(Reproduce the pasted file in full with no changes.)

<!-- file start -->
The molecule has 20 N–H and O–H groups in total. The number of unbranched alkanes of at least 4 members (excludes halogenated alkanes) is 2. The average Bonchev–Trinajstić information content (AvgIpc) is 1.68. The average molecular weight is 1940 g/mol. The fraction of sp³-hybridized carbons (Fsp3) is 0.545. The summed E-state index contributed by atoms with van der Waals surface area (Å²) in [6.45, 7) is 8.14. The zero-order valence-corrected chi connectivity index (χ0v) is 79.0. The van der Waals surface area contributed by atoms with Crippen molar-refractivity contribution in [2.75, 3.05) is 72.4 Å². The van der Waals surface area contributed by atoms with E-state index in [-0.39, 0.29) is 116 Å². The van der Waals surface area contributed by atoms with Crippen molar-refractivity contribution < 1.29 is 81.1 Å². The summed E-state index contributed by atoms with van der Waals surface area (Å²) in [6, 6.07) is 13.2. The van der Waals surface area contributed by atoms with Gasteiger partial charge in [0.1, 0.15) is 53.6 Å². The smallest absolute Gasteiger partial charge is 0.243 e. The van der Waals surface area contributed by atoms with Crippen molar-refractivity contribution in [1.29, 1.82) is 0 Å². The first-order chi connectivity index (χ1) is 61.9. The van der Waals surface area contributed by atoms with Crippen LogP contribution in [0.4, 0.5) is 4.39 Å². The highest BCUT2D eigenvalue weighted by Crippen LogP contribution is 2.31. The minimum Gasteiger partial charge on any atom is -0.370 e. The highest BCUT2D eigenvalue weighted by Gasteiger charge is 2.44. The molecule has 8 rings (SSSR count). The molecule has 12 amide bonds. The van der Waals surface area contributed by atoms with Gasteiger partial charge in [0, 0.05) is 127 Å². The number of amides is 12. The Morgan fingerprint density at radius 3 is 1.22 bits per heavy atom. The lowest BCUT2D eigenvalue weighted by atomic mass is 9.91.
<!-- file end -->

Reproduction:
The molecule has 20 N–H and O–H groups in total. The number of unbranched alkanes of at least 4 members (excludes halogenated alkanes) is 2. The average Bonchev–Trinajstić information content (AvgIpc) is 1.68. The average molecular weight is 1940 g/mol. The fraction of sp³-hybridized carbons (Fsp3) is 0.545. The summed E-state index contributed by atoms with van der Waals surface area (Å²) in [6.45, 7) is 8.14. The zero-order valence-corrected chi connectivity index (χ0v) is 79.0. The van der Waals surface area contributed by atoms with Crippen molar-refractivity contribution in [2.75, 3.05) is 72.4 Å². The van der Waals surface area contributed by atoms with E-state index in [-0.39, 0.29) is 116 Å². The van der Waals surface area contributed by atoms with Crippen molar-refractivity contribution < 1.29 is 81.1 Å². The summed E-state index contributed by atoms with van der Waals surface area (Å²) in [6, 6.07) is 13.2. The van der Waals surface area contributed by atoms with Gasteiger partial charge in [0.1, 0.15) is 53.6 Å². The smallest absolute Gasteiger partial charge is 0.243 e. The van der Waals surface area contributed by atoms with Crippen molar-refractivity contribution in [1.29, 1.82) is 0 Å². The first-order chi connectivity index (χ1) is 61.9. The van der Waals surface area contributed by atoms with Crippen LogP contribution in [0.4, 0.5) is 4.39 Å². The highest BCUT2D eigenvalue weighted by Crippen LogP contribution is 2.31. The minimum Gasteiger partial charge on any atom is -0.370 e. The highest BCUT2D eigenvalue weighted by Gasteiger charge is 2.44. The molecule has 8 rings (SSSR count). The molecule has 12 amide bonds. The van der Waals surface area contributed by atoms with Gasteiger partial charge in [0, 0.05) is 127 Å². The number of amides is 12. The Morgan fingerprint density at radius 3 is 1.22 bits per heavy atom. The lowest BCUT2D eigenvalue weighted by atomic mass is 9.91.